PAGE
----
Delayed compensation for missing keystone species bycolonization
American Association for the Advancement of Science
Because individual species can play key roles, the loss of species through extinction or their gain through colonization can cause major changes in ecosystems. For almost 20 years after kangaroo rats were experimentally removed from a Chihuahuan desert ecosystem in the United States, other rodent species were unable to compensate and use the available resources. This changed abruptly in 1995, when an alien species of pocket mouse colonized the ecosystem, used most of the available resources, and compensated almost completely for the missing kangaroo rats. These results demonstrate the importance of individual species and of colonization and extinction events in the structure and dynamics of ecosystems.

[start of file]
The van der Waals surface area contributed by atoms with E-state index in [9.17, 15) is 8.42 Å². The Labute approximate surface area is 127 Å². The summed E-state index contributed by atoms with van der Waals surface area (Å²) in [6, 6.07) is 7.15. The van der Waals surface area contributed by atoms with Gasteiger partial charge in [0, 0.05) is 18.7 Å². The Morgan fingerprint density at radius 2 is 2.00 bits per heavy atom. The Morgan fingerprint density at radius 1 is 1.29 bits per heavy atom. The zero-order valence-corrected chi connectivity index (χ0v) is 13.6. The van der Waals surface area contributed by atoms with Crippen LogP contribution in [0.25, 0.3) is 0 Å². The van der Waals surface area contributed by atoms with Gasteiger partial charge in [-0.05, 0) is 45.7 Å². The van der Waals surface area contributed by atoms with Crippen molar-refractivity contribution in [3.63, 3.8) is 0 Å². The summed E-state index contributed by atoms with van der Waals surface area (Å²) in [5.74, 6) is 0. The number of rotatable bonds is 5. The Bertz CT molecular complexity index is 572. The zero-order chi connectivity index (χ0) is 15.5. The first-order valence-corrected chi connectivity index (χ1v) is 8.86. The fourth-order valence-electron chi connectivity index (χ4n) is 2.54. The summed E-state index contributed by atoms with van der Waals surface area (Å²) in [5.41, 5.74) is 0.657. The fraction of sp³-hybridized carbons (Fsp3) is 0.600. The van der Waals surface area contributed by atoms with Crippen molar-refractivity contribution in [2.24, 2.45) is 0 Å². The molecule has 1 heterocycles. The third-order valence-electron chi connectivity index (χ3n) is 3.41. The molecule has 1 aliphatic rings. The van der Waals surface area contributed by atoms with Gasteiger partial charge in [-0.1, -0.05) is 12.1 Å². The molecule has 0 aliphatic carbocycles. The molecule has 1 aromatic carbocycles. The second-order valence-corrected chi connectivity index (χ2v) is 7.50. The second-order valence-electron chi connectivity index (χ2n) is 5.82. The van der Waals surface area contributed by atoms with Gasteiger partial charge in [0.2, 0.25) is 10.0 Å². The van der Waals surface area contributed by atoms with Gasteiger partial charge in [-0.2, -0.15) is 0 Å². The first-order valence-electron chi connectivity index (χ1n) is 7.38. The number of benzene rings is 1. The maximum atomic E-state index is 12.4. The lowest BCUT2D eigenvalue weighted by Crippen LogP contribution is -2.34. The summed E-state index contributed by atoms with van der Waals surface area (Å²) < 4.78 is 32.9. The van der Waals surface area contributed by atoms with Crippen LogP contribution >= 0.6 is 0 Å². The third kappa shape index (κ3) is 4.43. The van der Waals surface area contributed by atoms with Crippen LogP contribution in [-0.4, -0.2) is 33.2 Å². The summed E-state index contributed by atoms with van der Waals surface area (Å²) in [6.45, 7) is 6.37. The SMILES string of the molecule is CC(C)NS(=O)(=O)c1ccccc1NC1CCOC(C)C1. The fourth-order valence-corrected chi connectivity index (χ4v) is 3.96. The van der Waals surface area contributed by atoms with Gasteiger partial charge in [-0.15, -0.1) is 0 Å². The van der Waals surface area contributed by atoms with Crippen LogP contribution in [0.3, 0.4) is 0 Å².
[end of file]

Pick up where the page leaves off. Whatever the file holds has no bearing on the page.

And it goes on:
Ernest, S.K.M., J.H. Brown. 2001. Delayed compensation for missing keystone species by colonization. Science 292:101-104.